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Nurse Linda Hawkins wanted to retire last year, but the sudden loss of her partner of 10 years altered her situation financially and emotionally. (Kevin Van Paassen for The Globe and Mail)
Nurse Linda Hawkins wanted to retire last year, but the sudden loss of her partner of 10 years altered her situation financially and emotionally. (Kevin Van Paassen for The Globe and Mail)


Still working in retirement: Three people tell their stories Add to ...

Working in retirement is the new reality for many. Some struggle financially and can’t afford to retire, while others simply don’t want to stop working. Often it’s a combination of factors that determine whether you can choose your retirement date.

We asked three people to share their experiences.

Linda Hawkins, 67, registered nurse, Toronto

Ms. Hawkins is a registered nurse in the cardiac catheterization lab at Toronto Western Hospital. She loves her job but she would have liked to retire last year and travel. The sudden loss of her partner of 10 years altered her situation financially and emotionally, however.

“When you have two incomes and you move to one, it’s difficult,” says Ms. Hawkins. “Two people can live in a house for the same cost as one person. The only difference is the cost of food, which isn’t a lot for people at our age.”

She says she’s still working because, first of all, she needs a reason to get out of bed in the morning. Also, despite making a statutory declaration of the common-law union with her partner, she hasn’t been able to provide sufficient documentation, such as a shared mortgage or joint bank account, to claim survivor benefits for his pensions. Although they shared expenses, each kept their own bank account and Ms. Hawkins had already paid for the house in her name.

Even though she has worked as a nurse for 45 years, Ms. Hawkins says she doesn’t have enough pension income to retire, even factoring in Canada Pension Plan (CPP) and Old Age Security (OAS) benefits. When her boys were growing up, she worked part-time and, back then, part-time workers weren’t eligible to contribute to a pension plan, although that’s changed now.

Another concern is that she might not be able to care for herself someday and would need to go into a nursing or seniors’ home. “That changes everything,” says Ms. Hawkins. “It costs at least $3,500 to $4,000 a month just for a single person at a no-frills facility in Toronto. I don’t want to be a burden on my children.”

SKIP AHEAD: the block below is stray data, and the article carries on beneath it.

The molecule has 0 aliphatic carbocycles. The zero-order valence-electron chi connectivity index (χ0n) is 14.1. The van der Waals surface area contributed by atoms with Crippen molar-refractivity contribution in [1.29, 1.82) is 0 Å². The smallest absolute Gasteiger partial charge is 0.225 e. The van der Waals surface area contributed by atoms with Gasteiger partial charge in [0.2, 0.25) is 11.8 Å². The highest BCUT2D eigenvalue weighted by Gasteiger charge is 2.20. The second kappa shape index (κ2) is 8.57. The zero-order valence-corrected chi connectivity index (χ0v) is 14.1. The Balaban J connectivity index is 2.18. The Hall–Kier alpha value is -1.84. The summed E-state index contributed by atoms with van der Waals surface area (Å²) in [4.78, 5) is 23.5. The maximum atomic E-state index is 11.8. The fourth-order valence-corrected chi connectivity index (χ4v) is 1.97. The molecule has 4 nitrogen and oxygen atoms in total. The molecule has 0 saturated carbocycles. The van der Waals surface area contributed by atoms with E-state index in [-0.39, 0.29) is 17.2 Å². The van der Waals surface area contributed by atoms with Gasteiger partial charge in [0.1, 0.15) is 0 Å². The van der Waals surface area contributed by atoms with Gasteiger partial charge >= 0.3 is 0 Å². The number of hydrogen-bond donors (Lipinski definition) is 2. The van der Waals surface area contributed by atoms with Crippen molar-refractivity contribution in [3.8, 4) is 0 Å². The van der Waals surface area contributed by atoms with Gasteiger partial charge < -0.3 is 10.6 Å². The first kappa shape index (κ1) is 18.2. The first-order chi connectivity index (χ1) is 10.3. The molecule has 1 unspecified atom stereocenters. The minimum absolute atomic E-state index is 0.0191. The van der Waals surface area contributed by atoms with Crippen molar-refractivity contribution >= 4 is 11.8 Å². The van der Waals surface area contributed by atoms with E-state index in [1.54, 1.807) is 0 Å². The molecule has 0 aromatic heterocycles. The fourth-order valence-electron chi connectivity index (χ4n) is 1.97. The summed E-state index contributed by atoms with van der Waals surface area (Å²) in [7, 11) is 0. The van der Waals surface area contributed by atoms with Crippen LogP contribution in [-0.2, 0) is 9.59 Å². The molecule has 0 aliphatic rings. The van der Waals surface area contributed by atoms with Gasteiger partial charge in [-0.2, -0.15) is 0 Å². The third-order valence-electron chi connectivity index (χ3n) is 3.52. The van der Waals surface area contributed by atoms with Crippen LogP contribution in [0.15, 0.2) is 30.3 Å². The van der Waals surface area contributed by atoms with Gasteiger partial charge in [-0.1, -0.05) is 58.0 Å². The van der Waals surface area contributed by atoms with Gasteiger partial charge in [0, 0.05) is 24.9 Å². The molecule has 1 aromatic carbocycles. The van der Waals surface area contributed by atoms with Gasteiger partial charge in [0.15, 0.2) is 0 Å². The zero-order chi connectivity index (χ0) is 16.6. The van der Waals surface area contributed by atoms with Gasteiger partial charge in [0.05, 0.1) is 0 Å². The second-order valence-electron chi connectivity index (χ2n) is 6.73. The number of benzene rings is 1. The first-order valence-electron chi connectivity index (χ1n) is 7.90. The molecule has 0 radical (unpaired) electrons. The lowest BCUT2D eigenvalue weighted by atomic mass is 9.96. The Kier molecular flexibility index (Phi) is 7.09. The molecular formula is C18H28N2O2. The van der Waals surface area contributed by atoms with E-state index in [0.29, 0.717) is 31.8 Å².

She has worked full time for the past 17 years and plans to continue working for another year or two to boost her pension and savings.

Kathy Kilburn, 67, former addictions consultant, North Bay

Ms. Kilburn has had a difficult transition to retirement. When the provincial organization that employed her for more than 20 years was restructured, she faced the choice of applying for a different type of position in another city or taking an early retirement package.

She didn’t feel ready to retire at 63, but she took the package because she and her husband didn’t want to leave their home in North Bay. She missed the work and still does. While she did some consulting on contract for a while, the kind of specialized work she did is scarce.

“I loved what I was doing,” Ms. Kilburn says. “I’d become very knowledgeable and skilled at the work and all of a sudden I was cut off from using that, so it was hard. In aging, job loss is huge for a lot of people because of that role loss. I mourned for my lost job.”

Another issue for Ms. Kilburn is that with no children or close family, she very much defined herself through her work, seeing it as her heritage. “The kind of work we were doing made a real contribution in the health-care field. That was really important to me.”

Early retirement also meant that Ms. Kilburn lost the benefits that had come with her job, plus the chance to continue earning income and contributing to her pension plan.

“If things hadn’t changed, I would have kept on working,” says Ms. Kilburn. “I was pretty sure I was going to go at 65, but I would have planned it better and structured it differently. And it would have been my decision.”

Suzanne L., 64, former professional, Montreal

Suzanne, who didn’t want her last name used, and her husband, a retired accountant, have planned well for their retirement and now enjoy a combined annual income of more than $90,000 from a pension, registered retirement savings plans, tax-free savings accounts and investments.

A former professional in an engineering firm, Suzanne now works part-time as a driver for handicapped children in Montreal, just because she likes to have something to do. With no mortgage or debt, Suzanne’s extra income allows them to take exotic trips such as a river cruise in Russia or a safari in Kenya without dipping into savings.

“I plan to continue working as long as they’ll have me,” she says. “That way I can justify my cleaning lady.”


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